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Living and Giving:

Stories And Causes You Care About

How to Help Great Causes

By Leo Ramirez Posted on September 21, 2017

by Leo Ramirez, Jr., CEO, Founder of Encast

A lot of people who want to help often struggle with where to make donations of their limited resources. Recent natural disasters with hurricanes and earthquakes have brought many more people into the community of charitable givers. But there are important issues to consider before giving your gift.

I’ve spent over a decade immersed in this space and can offer a few insights after starting a non-profit business incubator, a non-profit micro-giving platform, and workplace engagement, Giving as a Service™ Encast.

The Admin Fee Paradox

First, measuring a non-profit’s “quality” on percentage of funds used on admintrative fees is, to be blunt, unfair. Non-profits are a business, and like any business, must spend money to make money. Unless they have a significant endowment or make substantial use of volunteers, you must dig under the covers to judge for yourself if admin fees are reasonable or not.

Charity Navigator does a nice job rating organizations, especially since tweaking their rating system after widespread criticism of heavily weighting it toward low admin fee organizations. Even so, they’ve rated less than 9,000, or 0.5% of the 1.8 million 501(c)(3)s in the U.S. Since 90% of all U.S. charitable giving (about $390 billion in 2016) goes to 10% of all non-profits, Charity Navigator has, reasonably, focused its efforts on the largest organizations to make the greatest impact with their ratings.

Remember that organizations can get very creative in their accounting to show low admin fees and this is especially true for larger ones who can afford top financial talent.

Volunteer, Then Give

We hired a Development Consultant with my first non-profit and they said something that really stuck: “Ask for money, get advice. Ask for advice, you might eventually get money.” While volunteering isn’t the same as giving advice, it is a nice way to see how an organization works.

As a volunteer, your sweat equity can contribute to the organization’s mission. This, of course, can culminate in serving on a Board of Directors, which is where fiscal responsibility, strategic planning, management, and succession planning directly impact the viability of an organization.

In the end, when you see your impact as a volunteer, you’ll give more. Two thirds of volunteers donate to organizations for which they volunteer, and half give more because they volunteer!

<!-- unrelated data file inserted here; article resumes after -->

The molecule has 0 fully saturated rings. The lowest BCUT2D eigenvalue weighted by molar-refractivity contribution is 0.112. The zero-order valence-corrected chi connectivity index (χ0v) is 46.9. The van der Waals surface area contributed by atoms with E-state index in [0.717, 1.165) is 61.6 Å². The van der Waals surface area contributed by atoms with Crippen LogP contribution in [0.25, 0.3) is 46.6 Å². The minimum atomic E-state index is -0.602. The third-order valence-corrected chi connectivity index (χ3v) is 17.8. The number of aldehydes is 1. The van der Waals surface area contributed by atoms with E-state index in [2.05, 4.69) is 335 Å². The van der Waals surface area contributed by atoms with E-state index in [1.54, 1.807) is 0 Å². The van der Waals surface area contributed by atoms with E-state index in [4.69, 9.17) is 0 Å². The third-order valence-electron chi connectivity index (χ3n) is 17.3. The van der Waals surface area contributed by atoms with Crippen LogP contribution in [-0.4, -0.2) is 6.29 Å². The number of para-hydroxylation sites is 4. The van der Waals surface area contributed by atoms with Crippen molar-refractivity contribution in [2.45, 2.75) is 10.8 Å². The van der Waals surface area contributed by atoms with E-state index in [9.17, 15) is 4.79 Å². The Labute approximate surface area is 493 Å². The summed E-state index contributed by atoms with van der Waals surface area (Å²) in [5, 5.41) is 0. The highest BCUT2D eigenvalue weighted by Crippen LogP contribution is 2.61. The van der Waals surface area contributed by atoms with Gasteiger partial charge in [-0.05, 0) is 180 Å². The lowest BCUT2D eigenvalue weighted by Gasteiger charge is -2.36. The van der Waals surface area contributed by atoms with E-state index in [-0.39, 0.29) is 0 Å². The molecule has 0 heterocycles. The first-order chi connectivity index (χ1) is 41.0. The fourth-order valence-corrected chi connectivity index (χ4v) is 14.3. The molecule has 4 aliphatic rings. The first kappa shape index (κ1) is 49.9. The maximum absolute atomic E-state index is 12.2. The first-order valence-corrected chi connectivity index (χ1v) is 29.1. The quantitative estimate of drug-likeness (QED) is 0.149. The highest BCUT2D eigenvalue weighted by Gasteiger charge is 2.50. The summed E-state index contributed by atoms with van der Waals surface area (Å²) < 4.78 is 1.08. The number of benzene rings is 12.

The Social Effect

If you’re curious about where to give, ask someone you know. Giving can be — and usually is — a social act. We’re most heavily influenced about where to give by who we know. This means we are likely to select organizations that were recommended by close friends and associates. If any of you saw an organization that sounded interesting from someone whose reputation and opinion you respect, you’ll probably take a closer look, too.

The Bottom Line

When you give, look for impact. How is a cause executing on mission? Who can vouch for them? What’s being said about them? And, most importantly, what are their measurable outcomes?

If you’re new to philanthropy, build your cause portfolio through others then mold it by your own experiences. In time, you’ll be someone others lean on to build theirs.

For international and U.S.-based organizations, experienced philanthropists and corporations are always seeking high impact causes. You might consider ones that have the backing of respected philanthropists like Bill GatesOprah, and Lady Gaga or brands featured in Fortune’s most charitable companies list.

For regional and local causes, ask those you know and trust. Talk to people who have volunteered for, given to, or benefitted from organizations you’re considering.

While there are many objective ways to measure impact, your choices will, inevitably, be highly subjective. That’s okay.

It’s more important to give then never to have given at all.

 
Encast News

Author: Leo Ramirez

Leo Ramirez is CEO and co-founder of Encast. He was a very good tennis player when he was young. But he was even better with numbers. His dad told him to stick to math. Leo wanted to be at center court in Wimbledon. But his dad was smarter than he was. Now Leo runs a technology company. And tells people to listen to their parents.

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